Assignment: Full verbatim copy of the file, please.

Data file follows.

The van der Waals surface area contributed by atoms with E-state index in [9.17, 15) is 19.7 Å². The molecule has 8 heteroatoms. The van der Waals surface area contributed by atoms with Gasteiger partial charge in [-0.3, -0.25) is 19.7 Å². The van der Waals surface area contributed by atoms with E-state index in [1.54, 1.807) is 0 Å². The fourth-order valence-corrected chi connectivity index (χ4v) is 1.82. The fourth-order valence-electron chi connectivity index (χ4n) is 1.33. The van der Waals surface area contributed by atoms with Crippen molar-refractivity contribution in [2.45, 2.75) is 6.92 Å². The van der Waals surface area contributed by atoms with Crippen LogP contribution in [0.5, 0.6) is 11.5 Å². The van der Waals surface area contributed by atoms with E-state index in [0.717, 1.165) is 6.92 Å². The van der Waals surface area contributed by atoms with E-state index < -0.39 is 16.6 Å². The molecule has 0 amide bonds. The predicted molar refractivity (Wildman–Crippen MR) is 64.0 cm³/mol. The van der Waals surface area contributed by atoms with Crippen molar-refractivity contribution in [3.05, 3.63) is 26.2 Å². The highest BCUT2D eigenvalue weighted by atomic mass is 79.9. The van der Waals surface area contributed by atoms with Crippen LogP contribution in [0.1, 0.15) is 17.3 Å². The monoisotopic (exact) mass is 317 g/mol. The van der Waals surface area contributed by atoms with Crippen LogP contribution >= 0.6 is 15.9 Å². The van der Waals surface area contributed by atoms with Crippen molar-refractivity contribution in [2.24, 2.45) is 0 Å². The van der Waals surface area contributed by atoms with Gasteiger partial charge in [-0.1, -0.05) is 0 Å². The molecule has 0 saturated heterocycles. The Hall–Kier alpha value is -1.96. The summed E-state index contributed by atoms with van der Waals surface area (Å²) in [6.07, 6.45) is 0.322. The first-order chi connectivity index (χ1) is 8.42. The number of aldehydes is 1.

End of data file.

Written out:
The van der Waals surface area contributed by atoms with E-state index in [9.17, 15) is 19.7 Å². The molecule has 8 heteroatoms. The van der Waals surface area contributed by atoms with Gasteiger partial charge in [-0.3, -0.25) is 19.7 Å². The van der Waals surface area contributed by atoms with E-state index in [1.54, 1.807) is 0 Å². The fourth-order valence-corrected chi connectivity index (χ4v) is 1.82. The fourth-order valence-electron chi connectivity index (χ4n) is 1.33. The van der Waals surface area contributed by atoms with Crippen molar-refractivity contribution in [2.45, 2.75) is 6.92 Å². The van der Waals surface area contributed by atoms with Crippen LogP contribution in [0.5, 0.6) is 11.5 Å². The van der Waals surface area contributed by atoms with E-state index in [0.717, 1.165) is 6.92 Å². The van der Waals surface area contributed by atoms with E-state index < -0.39 is 16.6 Å². The molecule has 0 amide bonds. The predicted molar refractivity (Wildman–Crippen MR) is 64.0 cm³/mol. The van der Waals surface area contributed by atoms with Crippen molar-refractivity contribution in [3.05, 3.63) is 26.2 Å². The highest BCUT2D eigenvalue weighted by atomic mass is 79.9. The van der Waals surface area contributed by atoms with Crippen LogP contribution in [0.1, 0.15) is 17.3 Å². The monoisotopic (exact) mass is 317 g/mol. The van der Waals surface area contributed by atoms with Crippen LogP contribution >= 0.6 is 15.9 Å². The van der Waals surface area contributed by atoms with Crippen molar-refractivity contribution in [2.24, 2.45) is 0 Å². The van der Waals surface area contributed by atoms with Gasteiger partial charge in [-0.1, -0.05) is 0 Å². The molecule has 0 saturated heterocycles. The Hall–Kier alpha value is -1.96. The summed E-state index contributed by atoms with van der Waals surface area (Å²) in [6.07, 6.45) is 0.322. The first-order chi connectivity index (χ1) is 8.42. The number of aldehydes is 1.